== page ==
Low Space is No Problem with Tabletop Packaging Equipment
There are a number of products that get their start in a local or regional area, which means production may start at low to medium levels. While many businesses aspire to moving to a national or international level, there are also a number of great products that remain rooted in their local or regional origins, sometimes even adding to their allure. For products with lower production demands, completely automatic equipment may not always be the best option for a packaging process. In addition, producers of these products may not have the space for such equipment. In these situations, tabletop packaging equipment will often offer a great solution.
Rinsing machines are used to remove dust, debris and contaminants from bottles before product is introduced. In many cases, bottles and containers may be held in storage for some time before being brought out to the production floor. Using an air rinser, wet rinser or bottle vacuum to remove the debris can help to ensure a pure product for items such as food, bottled water and other beverages. Even products that are not ingested or injected can benefit from packaging that is free of debris simply through an increased aesthetic value when on the shelf.
Though not normally an actual tabletop machine, stand-alone semi-automatic container cleaning equipment takes up very little room while providing an efficient and reliable way to rinse bottles. The operator simply places bottles or other containers over the nozzles and steps on a foot switch to begin the rinsing cycle. Once completed, the operator removes the bottles and normally transfers the same to the filling machine to receive product.
Liquid fillers can be used to move products thick and thin into waiting bottles or other containers. These machines will be matched to the product to create reliable and consistent fills based on level, volume, weight or other means. From overflow machines to gravity, pump, piston and custom equipment, filling machines can be manufactured to work by sitting level on a simple tabletop.
These machines will normally use a slide track and one to six fill heads. The operator will slide bottles along the track and under the heads. Once in place, a footswitch will again be used to start the fill cycle, just as with the rinsing machine. Filling machines may also use one or two finger switches as well, especially on an overflow filler where the machine uses diving heads or nozzles. One switch will be used to dive the heads, the second to begin the fill once the heads are in place. Once the fill is complete, the bottles can be slid to the opposite end of the track, removed and transferred to the next packaging phase, which will usually be capping and sealing.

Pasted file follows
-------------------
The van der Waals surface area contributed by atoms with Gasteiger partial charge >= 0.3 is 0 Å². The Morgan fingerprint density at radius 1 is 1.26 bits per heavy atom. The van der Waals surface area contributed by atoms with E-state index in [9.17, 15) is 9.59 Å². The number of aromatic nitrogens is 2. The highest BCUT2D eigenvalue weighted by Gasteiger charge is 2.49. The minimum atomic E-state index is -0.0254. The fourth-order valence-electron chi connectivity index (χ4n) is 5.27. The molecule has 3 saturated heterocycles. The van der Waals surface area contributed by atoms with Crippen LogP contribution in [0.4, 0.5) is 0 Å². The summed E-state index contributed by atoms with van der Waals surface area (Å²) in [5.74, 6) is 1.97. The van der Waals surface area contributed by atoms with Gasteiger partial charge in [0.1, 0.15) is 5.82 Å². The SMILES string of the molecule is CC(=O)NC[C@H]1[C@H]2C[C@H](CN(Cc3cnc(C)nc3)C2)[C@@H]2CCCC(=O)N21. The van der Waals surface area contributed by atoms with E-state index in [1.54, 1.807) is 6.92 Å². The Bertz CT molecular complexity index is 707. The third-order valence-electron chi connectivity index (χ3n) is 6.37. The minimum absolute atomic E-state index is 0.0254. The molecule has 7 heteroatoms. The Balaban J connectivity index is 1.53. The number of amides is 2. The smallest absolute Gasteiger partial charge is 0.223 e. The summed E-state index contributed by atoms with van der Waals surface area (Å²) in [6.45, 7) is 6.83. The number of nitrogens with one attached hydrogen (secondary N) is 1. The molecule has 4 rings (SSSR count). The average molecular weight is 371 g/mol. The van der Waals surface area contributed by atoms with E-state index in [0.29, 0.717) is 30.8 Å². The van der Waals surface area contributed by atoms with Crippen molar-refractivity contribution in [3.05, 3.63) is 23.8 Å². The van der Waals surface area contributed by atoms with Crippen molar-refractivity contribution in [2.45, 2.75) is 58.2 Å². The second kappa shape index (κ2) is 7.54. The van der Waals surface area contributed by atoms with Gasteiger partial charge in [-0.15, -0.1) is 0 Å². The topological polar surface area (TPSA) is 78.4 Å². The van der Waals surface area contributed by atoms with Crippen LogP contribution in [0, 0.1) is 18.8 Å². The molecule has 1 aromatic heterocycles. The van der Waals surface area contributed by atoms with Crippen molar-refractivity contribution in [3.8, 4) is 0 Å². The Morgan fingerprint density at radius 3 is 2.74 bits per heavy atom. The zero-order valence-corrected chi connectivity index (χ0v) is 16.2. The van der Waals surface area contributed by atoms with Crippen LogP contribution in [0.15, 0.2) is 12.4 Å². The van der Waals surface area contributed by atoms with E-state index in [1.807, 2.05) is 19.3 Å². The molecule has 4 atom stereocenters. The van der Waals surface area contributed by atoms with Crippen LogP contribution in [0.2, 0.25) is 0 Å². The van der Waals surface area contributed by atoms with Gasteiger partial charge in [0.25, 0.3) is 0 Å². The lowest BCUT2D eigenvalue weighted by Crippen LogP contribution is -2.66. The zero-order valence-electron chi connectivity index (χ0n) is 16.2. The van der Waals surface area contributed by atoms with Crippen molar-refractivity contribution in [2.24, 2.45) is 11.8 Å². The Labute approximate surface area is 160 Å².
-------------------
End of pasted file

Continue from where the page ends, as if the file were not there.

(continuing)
The type of capping machine used for any given product will always depend on the type of cap or closure being used for the product. The most popular tabletop capping machines are chuck cappers, though other types and custom machinery are available. Chuck capping machines can range from handheld cappers to simple tabletop machines with a V-slot or nest for position the bottle.
Typically, the operator of the capping machine will place the cap onto the bottle, position the bottle under the capping head and step on a foot switch to activate the sealing process. In some cases a sensor may also be used that will activate the head once the bottle is in place. Handheld and tabletop capping machines will not always add a significant amount of speed to the capping process, but removes some issues of hand capping bottles such as inconsistent tightness while also protecting against repetitive injuries of the labor used to package the product.
Labeling equipment can be used to place wrap around labels, front and back labels and other patterns on bottles or containers. Tabletop labelers may work differently depending on the type of bottle and the label application. For round bottles, operators may simply place a bottle into the labeling nest, allowing the label to be wrapped in a consistent way. Other machines may require that the package be placed in a certain position to receive a front or panel label. These machines will normally use sensors rather than an operator activated switch, though different options are available.
A different type of system that may or may not be built as a tabletop system in the uniframe system by Liquid Packaging Solutions, Inc. This machine will be manufactured on a single frame, either tabletop or free-standing if space permits. However, that single frame will include a combination of the equipment discussed above or even other packaging equipment. For example, the frame may include a simple rinsing machine, overflow filler and a handheld chuck capper. The uniframe system allows one operator to perform all functions in a relatively small footprint, rather than having three separate stations, one for each process. The operator would first place and rinse the bottles, move them to the filler to introduce product, then cap the bottles to finish off the process. As noted above, other equipment may be used, including the labeling machine, coding equipment, induction sealing and more.
To learn more about tabletop packaging equipment and their benefits, simply browse the product categories on our website to see some of the different options, or call the LPS offices toll free at 1-888-393-3693 to speak with a Packaging Specialist today.